On The Road's 'March Madness' theme saw Joe to the Vineland Public Works. During the month, they utilize almost everything in their skill set to tackle the changing of seasons.
March’s tug of war between the fading winter and the rising spring may send some people spinning.
But for local public works departments, the change of seasons means using everything they know to tackle whatever conditions come their way.
The drastic swings in temperature mean road crews need to be prepared for whatever weather heads their way.
“One day it could be in the high 60s. We could be golfing. Then, the next three days, you have a buildup of snow that turns to ice,” said Brian Dunn, general road supervisor and 40-plus-year employee of the Vineland DPW.
March’s potential fury is echoed throughout the city.
“Don’t let your guard down, just make sure the trucks are safe,” Dunn told his crews during the month.
Vineland has 1,014 lane miles in the city, New Jersey’s largest by area. Lane miles account not just for the road you drive on, but each lane and shoulder as well. In charge of the $2.5 million road budget, Dunn ensures motorists and pedestrians are safe, whether it’s by filling potholes or plowing.
At Atlantic City International Airport, temperatures have spanned from 2 to 87 degrees during March throughout its recorded history (since 1943). Average low temperatures start in the upper 20s but wind up in the upper 30s. In winter 2018, 9.6 inches of snow fell at the airport, the fifth highest for any March in recorded history.
“I would say it’s probably one of our more challenging months, sometimes with late-season snow events; frequent rain events which raise flooding/ponding concerns; high winds that may spread debris and litter along the roadways; and potholes that continue to develop with temperature fluctuations,” said Greg Brookins, head of the Atlantic County Department of Public Works.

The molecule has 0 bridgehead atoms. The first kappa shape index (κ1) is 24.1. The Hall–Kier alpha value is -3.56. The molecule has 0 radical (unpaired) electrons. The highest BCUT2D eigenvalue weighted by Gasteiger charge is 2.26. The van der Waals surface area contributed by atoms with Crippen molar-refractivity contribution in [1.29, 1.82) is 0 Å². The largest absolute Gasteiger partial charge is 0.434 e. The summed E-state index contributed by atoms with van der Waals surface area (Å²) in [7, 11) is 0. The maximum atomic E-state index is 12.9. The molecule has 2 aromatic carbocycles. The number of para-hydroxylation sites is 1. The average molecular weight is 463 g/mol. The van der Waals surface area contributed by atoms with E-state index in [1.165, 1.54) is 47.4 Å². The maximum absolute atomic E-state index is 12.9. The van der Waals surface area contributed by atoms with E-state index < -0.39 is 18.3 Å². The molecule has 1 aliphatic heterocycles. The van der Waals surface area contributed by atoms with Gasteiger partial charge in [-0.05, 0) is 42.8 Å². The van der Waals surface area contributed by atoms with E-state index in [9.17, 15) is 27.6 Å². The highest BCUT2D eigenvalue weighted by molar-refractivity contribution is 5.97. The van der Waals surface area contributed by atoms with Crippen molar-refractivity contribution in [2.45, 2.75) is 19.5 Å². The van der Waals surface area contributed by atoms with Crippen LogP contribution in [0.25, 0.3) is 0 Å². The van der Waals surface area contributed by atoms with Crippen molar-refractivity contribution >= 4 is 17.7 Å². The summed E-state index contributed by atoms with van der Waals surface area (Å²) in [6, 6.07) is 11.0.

This past March was much tamer than last year’s, when four nor’easters, multiple snow events that required salting and/or plowing, and numerous coastal flooding events wore down the state.
“Many times we face lingering snow events in March, but fortunately not so much this year,” Brookins said.
Still, Vineland officials noted that pothole activity was high this past March. Vineland public works Superintendent Mark Gugliemi said the city experienced three “thaws,” which caused them to use plenty of patches to keep vehicles from blowing out a tire or sustaining damage.
The wettest year on record and a soggier than average start to 2019 are still not enough to …
“A lot of people have water in their basements. We have places where the residents are pumping water down the gutters,” Dunn said.
He noted that this water spills out onto the roads. When temperatures drop below freezing, as they inevitably do during March, road crews are out there salting those areas to keep people safe.
“The water in many cases simply has nowhere to go until we get a break between rain events and the ground has a chance to dry out a bit. In the meantime, we continue to make improvements where possible,” Brookins said.